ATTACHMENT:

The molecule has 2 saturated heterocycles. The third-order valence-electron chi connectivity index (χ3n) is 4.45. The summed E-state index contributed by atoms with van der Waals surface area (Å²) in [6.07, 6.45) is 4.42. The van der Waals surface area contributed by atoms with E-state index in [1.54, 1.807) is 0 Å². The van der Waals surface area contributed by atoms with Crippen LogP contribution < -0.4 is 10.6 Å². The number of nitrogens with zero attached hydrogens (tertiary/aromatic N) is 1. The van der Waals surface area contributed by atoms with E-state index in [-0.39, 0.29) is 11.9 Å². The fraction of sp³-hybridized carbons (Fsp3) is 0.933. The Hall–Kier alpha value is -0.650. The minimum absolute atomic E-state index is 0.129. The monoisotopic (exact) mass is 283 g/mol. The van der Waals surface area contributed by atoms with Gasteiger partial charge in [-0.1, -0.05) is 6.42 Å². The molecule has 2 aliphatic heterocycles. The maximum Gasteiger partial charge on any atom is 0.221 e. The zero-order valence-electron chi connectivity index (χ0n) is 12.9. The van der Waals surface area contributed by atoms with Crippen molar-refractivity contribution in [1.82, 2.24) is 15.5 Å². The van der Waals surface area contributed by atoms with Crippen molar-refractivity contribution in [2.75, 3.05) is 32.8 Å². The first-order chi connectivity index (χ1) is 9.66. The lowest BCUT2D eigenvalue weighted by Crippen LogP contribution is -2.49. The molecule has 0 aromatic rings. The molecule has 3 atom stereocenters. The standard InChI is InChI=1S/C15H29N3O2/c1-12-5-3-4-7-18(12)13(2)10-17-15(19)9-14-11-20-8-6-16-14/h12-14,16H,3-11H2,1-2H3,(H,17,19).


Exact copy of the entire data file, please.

The molecule has 2 saturated heterocycles. The third-order valence-electron chi connectivity index (χ3n) is 4.45. The summed E-state index contributed by atoms with van der Waals surface area (Å²) in [6.07, 6.45) is 4.42. The van der Waals surface area contributed by atoms with E-state index in [1.54, 1.807) is 0 Å². The van der Waals surface area contributed by atoms with Crippen LogP contribution < -0.4 is 10.6 Å². The number of nitrogens with zero attached hydrogens (tertiary/aromatic N) is 1. The van der Waals surface area contributed by atoms with E-state index in [-0.39, 0.29) is 11.9 Å². The fraction of sp³-hybridized carbons (Fsp3) is 0.933. The Hall–Kier alpha value is -0.650. The minimum absolute atomic E-state index is 0.129. The monoisotopic (exact) mass is 283 g/mol. The van der Waals surface area contributed by atoms with Gasteiger partial charge in [-0.1, -0.05) is 6.42 Å². The molecule has 2 aliphatic heterocycles. The maximum Gasteiger partial charge on any atom is 0.221 e. The zero-order valence-electron chi connectivity index (χ0n) is 12.9. The van der Waals surface area contributed by atoms with Crippen molar-refractivity contribution in [1.82, 2.24) is 15.5 Å². The van der Waals surface area contributed by atoms with Crippen molar-refractivity contribution in [2.75, 3.05) is 32.8 Å². The first-order chi connectivity index (χ1) is 9.66. The lowest BCUT2D eigenvalue weighted by Crippen LogP contribution is -2.49. The molecule has 0 aromatic rings. The molecule has 3 atom stereocenters. The standard InChI is InChI=1S/C15H29N3O2/c1-12-5-3-4-7-18(12)13(2)10-17-15(19)9-14-11-20-8-6-16-14/h12-14,16H,3-11H2,1-2H3,(H,17,19).